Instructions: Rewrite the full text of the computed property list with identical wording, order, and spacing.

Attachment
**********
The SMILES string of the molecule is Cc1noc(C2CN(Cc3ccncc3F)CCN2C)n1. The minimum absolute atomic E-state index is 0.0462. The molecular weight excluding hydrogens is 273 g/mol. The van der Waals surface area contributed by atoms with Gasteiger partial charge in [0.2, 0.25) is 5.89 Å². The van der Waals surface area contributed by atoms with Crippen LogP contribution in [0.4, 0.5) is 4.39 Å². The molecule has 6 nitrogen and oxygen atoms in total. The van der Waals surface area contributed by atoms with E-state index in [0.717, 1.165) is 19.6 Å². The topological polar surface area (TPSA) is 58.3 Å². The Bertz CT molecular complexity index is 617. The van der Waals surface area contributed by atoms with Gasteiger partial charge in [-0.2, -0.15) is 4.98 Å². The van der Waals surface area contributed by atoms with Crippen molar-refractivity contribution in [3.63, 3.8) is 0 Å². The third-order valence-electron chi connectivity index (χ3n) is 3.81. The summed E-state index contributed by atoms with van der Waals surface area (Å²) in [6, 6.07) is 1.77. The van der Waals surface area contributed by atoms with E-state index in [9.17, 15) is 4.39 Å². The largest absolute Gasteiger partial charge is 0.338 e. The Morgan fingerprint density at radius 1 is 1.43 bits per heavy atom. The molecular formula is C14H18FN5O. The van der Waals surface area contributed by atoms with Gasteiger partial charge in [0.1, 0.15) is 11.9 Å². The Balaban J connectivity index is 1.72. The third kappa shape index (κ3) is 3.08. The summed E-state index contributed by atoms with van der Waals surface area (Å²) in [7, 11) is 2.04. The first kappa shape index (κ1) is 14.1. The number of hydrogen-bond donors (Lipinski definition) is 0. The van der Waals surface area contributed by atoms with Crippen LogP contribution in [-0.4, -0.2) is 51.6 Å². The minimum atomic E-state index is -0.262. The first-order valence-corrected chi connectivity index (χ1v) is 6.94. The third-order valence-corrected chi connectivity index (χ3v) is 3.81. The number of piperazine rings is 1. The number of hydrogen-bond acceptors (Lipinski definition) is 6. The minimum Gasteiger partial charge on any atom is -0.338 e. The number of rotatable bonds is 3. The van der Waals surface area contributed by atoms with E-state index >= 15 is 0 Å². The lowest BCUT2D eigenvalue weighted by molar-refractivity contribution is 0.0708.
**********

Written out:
The SMILES string of the molecule is Cc1noc(C2CN(Cc3ccncc3F)CCN2C)n1. The minimum absolute atomic E-state index is 0.0462. The molecular weight excluding hydrogens is 273 g/mol. The van der Waals surface area contributed by atoms with Gasteiger partial charge in [0.2, 0.25) is 5.89 Å². The van der Waals surface area contributed by atoms with Crippen LogP contribution in [0.4, 0.5) is 4.39 Å². The molecule has 6 nitrogen and oxygen atoms in total. The van der Waals surface area contributed by atoms with E-state index in [0.717, 1.165) is 19.6 Å². The topological polar surface area (TPSA) is 58.3 Å². The Bertz CT molecular complexity index is 617. The van der Waals surface area contributed by atoms with Gasteiger partial charge in [-0.2, -0.15) is 4.98 Å². The van der Waals surface area contributed by atoms with Crippen molar-refractivity contribution in [3.63, 3.8) is 0 Å². The third-order valence-electron chi connectivity index (χ3n) is 3.81. The summed E-state index contributed by atoms with van der Waals surface area (Å²) in [6, 6.07) is 1.77. The van der Waals surface area contributed by atoms with E-state index in [9.17, 15) is 4.39 Å². The largest absolute Gasteiger partial charge is 0.338 e. The Morgan fingerprint density at radius 1 is 1.43 bits per heavy atom. The molecular formula is C14H18FN5O. The van der Waals surface area contributed by atoms with Gasteiger partial charge in [0.1, 0.15) is 11.9 Å². The Balaban J connectivity index is 1.72. The third kappa shape index (κ3) is 3.08. The summed E-state index contributed by atoms with van der Waals surface area (Å²) in [7, 11) is 2.04. The first kappa shape index (κ1) is 14.1. The number of hydrogen-bond donors (Lipinski definition) is 0. The van der Waals surface area contributed by atoms with Crippen LogP contribution in [-0.4, -0.2) is 51.6 Å². The minimum atomic E-state index is -0.262. The first-order valence-corrected chi connectivity index (χ1v) is 6.94. The third-order valence-corrected chi connectivity index (χ3v) is 3.81. The number of piperazine rings is 1. The number of hydrogen-bond acceptors (Lipinski definition) is 6. The minimum Gasteiger partial charge on any atom is -0.338 e. The number of rotatable bonds is 3. The van der Waals surface area contributed by atoms with E-state index >= 15 is 0 Å². The lowest BCUT2D eigenvalue weighted by molar-refractivity contribution is 0.0708.